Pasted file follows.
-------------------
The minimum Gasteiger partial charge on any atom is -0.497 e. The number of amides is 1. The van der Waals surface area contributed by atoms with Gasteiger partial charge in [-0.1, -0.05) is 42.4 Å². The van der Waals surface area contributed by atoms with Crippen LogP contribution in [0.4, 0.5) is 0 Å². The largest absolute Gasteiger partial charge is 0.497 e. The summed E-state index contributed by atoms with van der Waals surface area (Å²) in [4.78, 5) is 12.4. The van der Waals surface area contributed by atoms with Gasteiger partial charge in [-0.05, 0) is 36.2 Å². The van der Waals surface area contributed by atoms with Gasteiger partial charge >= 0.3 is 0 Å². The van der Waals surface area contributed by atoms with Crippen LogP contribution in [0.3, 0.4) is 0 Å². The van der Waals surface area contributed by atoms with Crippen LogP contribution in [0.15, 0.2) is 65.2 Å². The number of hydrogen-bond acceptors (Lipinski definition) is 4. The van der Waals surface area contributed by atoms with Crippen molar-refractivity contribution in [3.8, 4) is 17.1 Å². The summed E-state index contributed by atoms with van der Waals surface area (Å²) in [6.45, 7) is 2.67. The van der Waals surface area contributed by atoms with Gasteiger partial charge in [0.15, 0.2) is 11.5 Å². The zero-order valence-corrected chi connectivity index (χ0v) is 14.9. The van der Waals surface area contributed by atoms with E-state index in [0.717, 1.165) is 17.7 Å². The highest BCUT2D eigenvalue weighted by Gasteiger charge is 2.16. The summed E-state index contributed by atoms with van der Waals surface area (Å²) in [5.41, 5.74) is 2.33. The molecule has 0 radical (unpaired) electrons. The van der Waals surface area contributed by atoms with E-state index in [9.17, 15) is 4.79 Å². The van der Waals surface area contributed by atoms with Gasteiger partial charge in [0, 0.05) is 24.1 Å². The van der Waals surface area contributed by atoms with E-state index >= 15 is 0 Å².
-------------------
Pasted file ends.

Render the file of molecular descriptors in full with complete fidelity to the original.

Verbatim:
The minimum Gasteiger partial charge on any atom is -0.497 e. The number of amides is 1. The van der Waals surface area contributed by atoms with Gasteiger partial charge in [-0.1, -0.05) is 42.4 Å². The van der Waals surface area contributed by atoms with Crippen LogP contribution in [0.4, 0.5) is 0 Å². The largest absolute Gasteiger partial charge is 0.497 e. The summed E-state index contributed by atoms with van der Waals surface area (Å²) in [4.78, 5) is 12.4. The van der Waals surface area contributed by atoms with Gasteiger partial charge in [-0.05, 0) is 36.2 Å². The van der Waals surface area contributed by atoms with Gasteiger partial charge >= 0.3 is 0 Å². The van der Waals surface area contributed by atoms with Crippen LogP contribution in [0.3, 0.4) is 0 Å². The van der Waals surface area contributed by atoms with Crippen LogP contribution in [0.15, 0.2) is 65.2 Å². The number of hydrogen-bond acceptors (Lipinski definition) is 4. The van der Waals surface area contributed by atoms with Crippen molar-refractivity contribution in [3.8, 4) is 17.1 Å². The summed E-state index contributed by atoms with van der Waals surface area (Å²) in [6.45, 7) is 2.67. The van der Waals surface area contributed by atoms with Gasteiger partial charge in [0.15, 0.2) is 11.5 Å². The zero-order valence-corrected chi connectivity index (χ0v) is 14.9. The van der Waals surface area contributed by atoms with E-state index in [0.717, 1.165) is 17.7 Å². The highest BCUT2D eigenvalue weighted by Gasteiger charge is 2.16. The summed E-state index contributed by atoms with van der Waals surface area (Å²) in [5.41, 5.74) is 2.33. The molecule has 0 radical (unpaired) electrons. The van der Waals surface area contributed by atoms with E-state index in [9.17, 15) is 4.79 Å². The van der Waals surface area contributed by atoms with Gasteiger partial charge in [0, 0.05) is 24.1 Å². The van der Waals surface area contributed by atoms with E-state index >= 15 is 0 Å².